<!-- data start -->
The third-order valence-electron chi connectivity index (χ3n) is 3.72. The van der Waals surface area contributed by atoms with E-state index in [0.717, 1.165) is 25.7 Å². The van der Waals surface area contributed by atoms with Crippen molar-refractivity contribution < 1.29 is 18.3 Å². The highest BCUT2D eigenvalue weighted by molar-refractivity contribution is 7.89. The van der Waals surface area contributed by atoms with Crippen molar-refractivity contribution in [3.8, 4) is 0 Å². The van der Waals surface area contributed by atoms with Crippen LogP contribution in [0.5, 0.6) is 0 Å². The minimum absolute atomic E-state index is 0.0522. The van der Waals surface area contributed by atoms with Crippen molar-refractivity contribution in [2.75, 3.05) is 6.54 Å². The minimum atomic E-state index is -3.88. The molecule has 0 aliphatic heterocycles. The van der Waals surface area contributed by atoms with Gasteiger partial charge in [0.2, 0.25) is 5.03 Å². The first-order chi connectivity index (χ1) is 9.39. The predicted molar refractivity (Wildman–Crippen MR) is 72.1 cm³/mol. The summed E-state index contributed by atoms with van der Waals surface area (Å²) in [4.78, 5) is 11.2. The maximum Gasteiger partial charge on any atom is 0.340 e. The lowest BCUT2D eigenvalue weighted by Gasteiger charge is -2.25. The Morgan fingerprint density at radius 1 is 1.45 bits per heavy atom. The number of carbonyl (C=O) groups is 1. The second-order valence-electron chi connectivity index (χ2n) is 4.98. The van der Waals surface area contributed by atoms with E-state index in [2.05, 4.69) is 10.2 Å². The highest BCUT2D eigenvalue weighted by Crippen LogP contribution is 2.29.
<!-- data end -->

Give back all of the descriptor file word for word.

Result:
The third-order valence-electron chi connectivity index (χ3n) is 3.72. The van der Waals surface area contributed by atoms with E-state index in [0.717, 1.165) is 25.7 Å². The van der Waals surface area contributed by atoms with Crippen molar-refractivity contribution < 1.29 is 18.3 Å². The highest BCUT2D eigenvalue weighted by molar-refractivity contribution is 7.89. The van der Waals surface area contributed by atoms with Crippen molar-refractivity contribution in [3.8, 4) is 0 Å². The van der Waals surface area contributed by atoms with Crippen LogP contribution in [0.5, 0.6) is 0 Å². The minimum absolute atomic E-state index is 0.0522. The van der Waals surface area contributed by atoms with Crippen molar-refractivity contribution in [2.75, 3.05) is 6.54 Å². The minimum atomic E-state index is -3.88. The molecule has 0 aliphatic heterocycles. The van der Waals surface area contributed by atoms with Gasteiger partial charge in [0.2, 0.25) is 5.03 Å². The first-order chi connectivity index (χ1) is 9.39. The predicted molar refractivity (Wildman–Crippen MR) is 72.1 cm³/mol. The summed E-state index contributed by atoms with van der Waals surface area (Å²) in [4.78, 5) is 11.2. The maximum Gasteiger partial charge on any atom is 0.340 e. The lowest BCUT2D eigenvalue weighted by Gasteiger charge is -2.25. The Morgan fingerprint density at radius 1 is 1.45 bits per heavy atom. The number of carbonyl (C=O) groups is 1. The second-order valence-electron chi connectivity index (χ2n) is 4.98. The van der Waals surface area contributed by atoms with E-state index in [2.05, 4.69) is 10.2 Å². The highest BCUT2D eigenvalue weighted by Crippen LogP contribution is 2.29.